Northampton’s at-large council candidates tackle climate change in forum



  • Marissa Elkins SUBMITTED PHOTO


  • Michelle Serra SUBMITTED PHOTO

  • Students from across Hampshire County gathered for a climate change protest on the steps of Northampton City Hall, Friday, May 3, 2019. The protest was a part of Fridays For Future, a series of worldwide, student-led demonstrations to urge action on environmental issues. GAZETTE FILE PHOTO

Staff Writer
Published: 9/22/2021 12:24:29 PM

NORTHAMPTON — The five candidates for City Council at-large outlined their ideas for battling climate change at the municipal level in a virtual forum Tuesday night, with some urging action through the zoning ordinance and others calling for increased representation of marginalized communities in city government.

On Sept. 28, voters will narrow the field of candidates from five to four, and voters in the Nov. 2 general election will pick two. In ballot order, the candidates are Michael Quinlan, David Murphy, Marissa Elkins, Jamila Gore, and Michelle Serra.

Climate Action Now sponsored the forum and said about 130 people attended virtually. Moderator Ben Weil, a sustainable building professor at UMass Amherst and a Northampton Energy and Sustainability Commission member, will also moderate the Climate Action Now virtual mayoral forum on Thursday night at 7 p.m.

Michael Quinlan

An April resolution by the City Council declared climate change a human-caused emergency. Quinlan, the incumbent Ward 1 city councilor, said he is not an expert on climate science, but “I’m very proud of how I’ve engaged with people who have more knowledge and expertise than I do.”

He said he is concerned about the impact of the new plastic waste reduction ordinance. Many restaurants in the city are likely to switch to non-recyclable commercial and industrial compostables, Quinlan said, which people will then have to separate from their garbage and recyclables.

“We need to address this (and) take on the arduous task” of engaging with people to encourage the separation of the compostables, Quinlan said, because “they can contaminate the recycling stream.” He added that a municipal commercial composting facility might be a good solution.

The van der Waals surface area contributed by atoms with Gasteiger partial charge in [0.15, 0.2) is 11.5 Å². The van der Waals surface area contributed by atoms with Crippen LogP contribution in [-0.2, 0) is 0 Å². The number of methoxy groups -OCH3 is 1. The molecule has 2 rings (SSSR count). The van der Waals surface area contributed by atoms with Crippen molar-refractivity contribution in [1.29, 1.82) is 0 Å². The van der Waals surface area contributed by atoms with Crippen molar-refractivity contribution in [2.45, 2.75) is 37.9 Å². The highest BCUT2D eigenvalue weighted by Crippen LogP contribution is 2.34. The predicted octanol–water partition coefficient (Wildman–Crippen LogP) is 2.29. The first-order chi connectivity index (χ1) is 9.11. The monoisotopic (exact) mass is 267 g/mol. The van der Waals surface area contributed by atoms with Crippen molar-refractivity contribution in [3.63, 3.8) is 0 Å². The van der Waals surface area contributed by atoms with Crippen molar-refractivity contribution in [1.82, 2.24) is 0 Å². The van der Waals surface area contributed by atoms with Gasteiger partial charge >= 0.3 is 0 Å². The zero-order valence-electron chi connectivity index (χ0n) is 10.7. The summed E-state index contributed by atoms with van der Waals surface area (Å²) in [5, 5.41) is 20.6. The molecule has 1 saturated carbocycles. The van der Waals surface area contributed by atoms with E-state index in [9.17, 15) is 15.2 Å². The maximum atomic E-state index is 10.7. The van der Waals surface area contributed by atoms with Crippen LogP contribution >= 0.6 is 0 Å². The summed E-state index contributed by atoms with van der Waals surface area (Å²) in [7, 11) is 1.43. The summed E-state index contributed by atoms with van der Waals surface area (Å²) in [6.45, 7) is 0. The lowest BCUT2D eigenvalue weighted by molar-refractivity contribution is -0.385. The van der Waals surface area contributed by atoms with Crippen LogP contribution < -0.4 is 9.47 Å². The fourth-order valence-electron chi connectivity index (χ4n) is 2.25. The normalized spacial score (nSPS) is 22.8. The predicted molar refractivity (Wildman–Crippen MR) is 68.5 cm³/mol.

He said the city should help to ensure that people are not “priced out” of access to solar energy, and that “bold action” is needed during the Main Street redesign to address ongoing natural gas leaks.

Quinlan is a member of the City Services subcommittee, and he said department heads should face questions at regular public hearings about their progress toward climate goals.

“We should be using this mechanism, specifically, to have regular check-ins,” Quinlan said. “Are we meeting these objectives, and if not, what action plans need to be put in place to make sure that happens?”

David Murphy

Murphy, chairman of the city’s Board of Assessors and a former seven-term Ward 5 city councilor, said the council “does three things: orders, ordinances and resolutions,” and that the zoning ordinance is the best way for the council to fight climate change.

“We don’t have room in the budget, or at least the budget I know, to do really substantial things,” Murphy said. Making new zoning requirements “spends other people’s money” on construction that meets the city’s energy efficiency goals.

He said that, if the city wants to become carbon neutral by 2050, state and federal grants are needed. But, he cautioned, “we are setting ourselves up for failure” if the carbon goals are too idealistic, and the city needs to be prepared to adapt to higher average temperatures.

“Meaningful steps aren’t going to come from someone on the council cooking up some sort of legislation,” Murphy said.

In 2010, Murphy was integral to passing the city’s stretch code, which increases the energy efficiency code requirements for new construction and for major residential renovations or additions.

Murphy acknowledged that the code made housing more expensive as an “unintended consequence,” and that city leaders “can’t lose track” of the impact of their decisions.

Marissa Elkins